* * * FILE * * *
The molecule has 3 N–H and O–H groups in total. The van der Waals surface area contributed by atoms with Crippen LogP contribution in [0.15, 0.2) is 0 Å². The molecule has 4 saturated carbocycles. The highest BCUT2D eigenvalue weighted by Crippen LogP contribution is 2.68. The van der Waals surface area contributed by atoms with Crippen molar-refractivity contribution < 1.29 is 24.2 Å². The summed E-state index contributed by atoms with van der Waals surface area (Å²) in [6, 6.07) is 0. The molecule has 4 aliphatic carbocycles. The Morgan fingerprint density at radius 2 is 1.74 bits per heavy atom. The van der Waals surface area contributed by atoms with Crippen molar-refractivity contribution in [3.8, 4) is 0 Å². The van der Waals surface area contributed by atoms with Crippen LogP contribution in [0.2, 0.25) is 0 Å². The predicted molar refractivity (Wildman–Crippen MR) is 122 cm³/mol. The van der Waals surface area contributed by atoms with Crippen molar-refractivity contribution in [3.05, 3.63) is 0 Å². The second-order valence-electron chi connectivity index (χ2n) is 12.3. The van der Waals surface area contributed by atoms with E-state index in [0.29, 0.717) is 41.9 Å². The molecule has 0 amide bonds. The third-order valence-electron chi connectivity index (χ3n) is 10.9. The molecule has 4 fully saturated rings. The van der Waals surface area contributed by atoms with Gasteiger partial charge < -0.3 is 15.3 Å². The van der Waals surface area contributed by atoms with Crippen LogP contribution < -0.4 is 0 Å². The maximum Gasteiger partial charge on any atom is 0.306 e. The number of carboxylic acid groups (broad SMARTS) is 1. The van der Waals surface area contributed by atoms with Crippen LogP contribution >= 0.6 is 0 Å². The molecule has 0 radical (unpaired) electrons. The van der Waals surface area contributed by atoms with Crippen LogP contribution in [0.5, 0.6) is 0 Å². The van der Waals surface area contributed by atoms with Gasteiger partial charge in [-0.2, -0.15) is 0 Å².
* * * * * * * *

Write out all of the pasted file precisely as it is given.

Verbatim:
The molecule has 3 N–H and O–H groups in total. The van der Waals surface area contributed by atoms with Crippen LogP contribution in [0.15, 0.2) is 0 Å². The molecule has 4 saturated carbocycles. The highest BCUT2D eigenvalue weighted by Crippen LogP contribution is 2.68. The van der Waals surface area contributed by atoms with Crippen molar-refractivity contribution < 1.29 is 24.2 Å². The summed E-state index contributed by atoms with van der Waals surface area (Å²) in [6, 6.07) is 0. The molecule has 4 aliphatic carbocycles. The Morgan fingerprint density at radius 2 is 1.74 bits per heavy atom. The van der Waals surface area contributed by atoms with Crippen molar-refractivity contribution in [3.8, 4) is 0 Å². The van der Waals surface area contributed by atoms with Crippen LogP contribution in [0.2, 0.25) is 0 Å². The predicted molar refractivity (Wildman–Crippen MR) is 122 cm³/mol. The van der Waals surface area contributed by atoms with Crippen molar-refractivity contribution in [3.05, 3.63) is 0 Å². The second-order valence-electron chi connectivity index (χ2n) is 12.3. The van der Waals surface area contributed by atoms with E-state index in [0.29, 0.717) is 41.9 Å². The molecule has 0 amide bonds. The third-order valence-electron chi connectivity index (χ3n) is 10.9. The molecule has 4 fully saturated rings. The van der Waals surface area contributed by atoms with Gasteiger partial charge < -0.3 is 15.3 Å². The van der Waals surface area contributed by atoms with Crippen LogP contribution < -0.4 is 0 Å². The maximum Gasteiger partial charge on any atom is 0.306 e. The number of carboxylic acid groups (broad SMARTS) is 1. The van der Waals surface area contributed by atoms with Crippen LogP contribution >= 0.6 is 0 Å². The molecule has 0 radical (unpaired) electrons. The van der Waals surface area contributed by atoms with Crippen LogP contribution in [0.5, 0.6) is 0 Å². The van der Waals surface area contributed by atoms with Gasteiger partial charge in [-0.2, -0.15) is 0 Å².